#1 NYT bestselling author Linda Lael Miller
I truly appreciate your patience

This illness has been rough.  The cough and congestion are long gone, but the bone-deep fatigue has been slow to fade.  I’m almost back to normal–as normal as I’ll ever be, anyway–:) and I am eager to write and blog regularly.

Our winners this week are Cheryl Gagne and Pat Yates.  Each of you will receive an autographed book, as will the winners of next week’s contest–two names will be chosen at random, notified by Jen, and announced here.  Just leave a comment, and you’re entered.

I’m almost through the first 40-day cycle of the Vimala Alphabet, and I am so pleased with the results, subtle as they are.  If you decide to check this out for yourself, I would suggest starting with “Your Handwriting Can Change Your Life”, by Vimala Rodgers.  The book is terrific, and it will get you off on the right foot for sure.  

This is a case of do as I say, not as I did.  :) Vimala recommends practicing only a few letters at a time, for 40 days.  I have never been very good at following instructions, which is probably why my results have been subtle–I practiced the entire alphabet.  Granted, I have a pretty good grasp on the letters now, but I might have seen more dramatic changes if I’d focused properly.

That said, I did see results, most notably a significant reduction in stress.  I will be practicing F, R and S in my next 40 days, as these are the letters of creativity, among other things.  I love the practice, and look forward to it every morning; I can feel my brain lighting up as I write.

I’ve been gobbling up the audio books since I got sick, keeping up my bullet journal, and–:)–checking out pictures of Rob Lowe on Google Images.  It’s a dirty job, but somebody’s got to do it.

Almost Out of the Woods

I think the c-diff is under control, and I am feeling much stronger, though I’m not quite there yet.  The trip to Atlanta was a marvelous experience, and I’m so glad I went.  I’m also glad I kept a low profile and returned home in fairly good shape.  Due to crowds and the general stress of travel (much as I love it!), I’m often under the weather when I return home.  What I’ve learned from this: that it’s okay to take things easy, lounge around in the hotel room when my presence is not required.  :)

Some of you have asked for more information on the Vimala Alphabet, which I discovered quite by accident, while looking online for something else, and have come to love.  I realize, however, that the title of Vimala Rodgers’ easily understood book is not the one I gave you before.  If you’re interested, look for “Your Handwriting Can Change Your Life”.  In short, the book is not about analyzing handwriting, but using this particular alphabet to make deep and lasting changes in the way your brain operates.  Practicing the letters actually alters the wiring and, furthermore, I can feel the sparks flying as my busy brain responds.  I look forward to practicing every day, and consider it a form of meditation.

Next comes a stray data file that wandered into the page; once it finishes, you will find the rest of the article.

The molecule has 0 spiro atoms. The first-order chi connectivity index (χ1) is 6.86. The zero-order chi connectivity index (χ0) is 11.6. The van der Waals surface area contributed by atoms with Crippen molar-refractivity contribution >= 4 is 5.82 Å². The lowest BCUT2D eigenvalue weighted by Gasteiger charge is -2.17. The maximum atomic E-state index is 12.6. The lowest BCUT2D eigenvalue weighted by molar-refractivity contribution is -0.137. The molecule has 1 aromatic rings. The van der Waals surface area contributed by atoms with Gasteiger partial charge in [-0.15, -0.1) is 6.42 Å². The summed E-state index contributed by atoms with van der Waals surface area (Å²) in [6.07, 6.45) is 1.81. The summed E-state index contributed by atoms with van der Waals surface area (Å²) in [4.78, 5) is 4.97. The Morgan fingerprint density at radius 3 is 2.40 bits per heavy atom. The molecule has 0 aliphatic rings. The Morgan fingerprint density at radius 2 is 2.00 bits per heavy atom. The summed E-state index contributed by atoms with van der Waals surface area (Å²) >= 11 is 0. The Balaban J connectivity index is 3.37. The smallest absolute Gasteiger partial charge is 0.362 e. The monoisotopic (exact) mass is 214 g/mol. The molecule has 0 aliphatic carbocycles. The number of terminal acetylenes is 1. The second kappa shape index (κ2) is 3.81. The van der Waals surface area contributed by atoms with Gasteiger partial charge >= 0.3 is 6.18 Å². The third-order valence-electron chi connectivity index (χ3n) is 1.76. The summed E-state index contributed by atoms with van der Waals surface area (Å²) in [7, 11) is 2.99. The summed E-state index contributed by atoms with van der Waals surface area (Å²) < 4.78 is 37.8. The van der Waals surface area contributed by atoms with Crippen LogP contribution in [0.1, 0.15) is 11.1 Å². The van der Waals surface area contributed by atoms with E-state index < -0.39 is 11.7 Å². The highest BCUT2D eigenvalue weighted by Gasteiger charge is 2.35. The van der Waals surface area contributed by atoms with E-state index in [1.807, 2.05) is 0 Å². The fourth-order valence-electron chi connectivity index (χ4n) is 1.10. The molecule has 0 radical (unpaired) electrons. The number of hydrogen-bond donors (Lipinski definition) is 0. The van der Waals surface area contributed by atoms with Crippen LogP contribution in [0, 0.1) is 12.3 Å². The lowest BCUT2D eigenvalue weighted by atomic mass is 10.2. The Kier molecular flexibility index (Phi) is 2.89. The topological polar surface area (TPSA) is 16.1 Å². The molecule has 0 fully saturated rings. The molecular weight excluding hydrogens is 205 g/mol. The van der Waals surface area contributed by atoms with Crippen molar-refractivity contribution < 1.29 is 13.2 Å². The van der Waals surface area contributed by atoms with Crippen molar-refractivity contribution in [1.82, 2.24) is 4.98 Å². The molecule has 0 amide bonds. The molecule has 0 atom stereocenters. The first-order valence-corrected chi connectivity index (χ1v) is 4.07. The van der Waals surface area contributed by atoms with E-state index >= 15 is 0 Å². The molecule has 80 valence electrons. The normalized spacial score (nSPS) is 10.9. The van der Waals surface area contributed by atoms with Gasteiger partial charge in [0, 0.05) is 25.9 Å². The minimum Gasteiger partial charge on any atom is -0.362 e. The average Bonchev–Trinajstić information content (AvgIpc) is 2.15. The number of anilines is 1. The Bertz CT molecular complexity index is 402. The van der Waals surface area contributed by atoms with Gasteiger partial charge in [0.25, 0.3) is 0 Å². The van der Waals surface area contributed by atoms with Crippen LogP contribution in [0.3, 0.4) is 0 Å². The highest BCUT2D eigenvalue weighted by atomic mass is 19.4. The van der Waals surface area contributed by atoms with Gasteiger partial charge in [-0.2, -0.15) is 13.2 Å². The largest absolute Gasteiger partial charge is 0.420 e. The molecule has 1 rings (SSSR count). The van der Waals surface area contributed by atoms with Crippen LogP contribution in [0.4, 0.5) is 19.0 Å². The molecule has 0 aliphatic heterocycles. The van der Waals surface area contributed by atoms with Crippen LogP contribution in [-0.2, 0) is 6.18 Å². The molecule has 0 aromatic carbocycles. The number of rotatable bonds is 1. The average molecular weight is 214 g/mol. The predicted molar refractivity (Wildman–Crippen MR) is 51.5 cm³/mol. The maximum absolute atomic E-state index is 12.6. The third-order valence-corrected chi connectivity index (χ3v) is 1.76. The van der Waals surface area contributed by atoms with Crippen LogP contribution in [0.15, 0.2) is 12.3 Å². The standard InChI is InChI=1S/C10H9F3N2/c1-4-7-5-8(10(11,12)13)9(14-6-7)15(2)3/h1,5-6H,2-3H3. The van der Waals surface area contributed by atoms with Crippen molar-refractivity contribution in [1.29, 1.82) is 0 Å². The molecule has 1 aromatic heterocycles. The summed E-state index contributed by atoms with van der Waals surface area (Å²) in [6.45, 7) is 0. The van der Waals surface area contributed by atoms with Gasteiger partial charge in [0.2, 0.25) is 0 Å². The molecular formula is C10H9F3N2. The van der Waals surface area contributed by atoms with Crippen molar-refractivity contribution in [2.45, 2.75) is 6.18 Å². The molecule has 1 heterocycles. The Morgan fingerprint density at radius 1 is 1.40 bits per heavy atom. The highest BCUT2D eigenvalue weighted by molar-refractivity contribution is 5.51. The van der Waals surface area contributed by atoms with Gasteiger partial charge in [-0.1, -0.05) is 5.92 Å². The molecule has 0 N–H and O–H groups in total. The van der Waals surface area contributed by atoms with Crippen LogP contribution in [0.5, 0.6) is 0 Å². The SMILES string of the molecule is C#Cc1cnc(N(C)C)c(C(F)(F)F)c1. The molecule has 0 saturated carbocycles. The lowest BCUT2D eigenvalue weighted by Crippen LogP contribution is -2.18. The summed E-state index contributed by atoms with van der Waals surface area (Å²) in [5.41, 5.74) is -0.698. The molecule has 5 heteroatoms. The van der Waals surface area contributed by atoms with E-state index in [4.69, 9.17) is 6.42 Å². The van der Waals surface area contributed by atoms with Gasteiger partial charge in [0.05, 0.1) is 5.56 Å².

Ms. Rodgers presents the alphabet she personally designed, many years ago, utilizing a comprehensive knowledge of graphology as a foundation.  Each letter is presented in its ideal form, in order to wire the best possible personal traits into the three pounds of gray matter between our ears.  She holds a Phd, so she knows her stuff, but her book and the accompanying diagrams are simple to understand.  She suggests a 40 day commitment to practicing the letters, and there are a few rules.  One writes in ballpoint pen (never with a pencil or a felt-tip), on plain, unlined paper, turned sideways into the ‘landscape’ position.  Why ballpoint?  Because the pressure the writer exerts matters.  Unlined paper is necessary because the ruled type makes it difficult to ‘think outside the box’, and the landscape position sends a message to the brain: “this is something different, so pay attention.”

At first, the practice was difficult, rather like writing with the non-dominant hand, so one must persist.  As instructed, I fill two pages on both sides, and mark the accomplishment on my calendar in descending numbers, starting with 40.  I have 14 days left on the trial period, but I have been convinced of the value of changing handwriting from the first week or so.  Once I have completed this first round, I will start a new one, focusing on certain letters and ligatures, which are the attachment of two letters, as in ‘th’, ‘be’, etc.  Each letter has a particular meaning and instills valuable qualities.  The letter T, for instance, is always crossed at the very top of the stem, with no gaps or loops.  (There are very few loops in the Vimala Alphabet, which presented a challenge to this loopy ole cowgirl.)  Among other benefits, writing T’s this way affects self-discipline and aspects of creative thinking–Nicolo Tesla, along with other visionaries, crossed his T’s in this way.  O’s are written in a clockwise direction, and that was tough, too–I’m still working on getting it right, in fact.

Have I noticed changes since beginning the challenge?  Yes, though they are quite subtle–I am more tolerant and open to the ideas of others, and I am not nearly so stress-prone as before.  I certainly plan to continue the practice indefinitely.  For more information, check out the website, iihs.com.  Jennifer Crebbin has authored at least two books on the subject of the Vimala Alphabet, and I can recommend them, too.

As I recover, I’ve been listening to TONS of audiobooks.  More on that next week.  

A new contest begins on Monday.  Get those comments in, and have yourself a marvelous, healthy weekend.

A “ten gallon hat” can’t hold ten gallons of anything.

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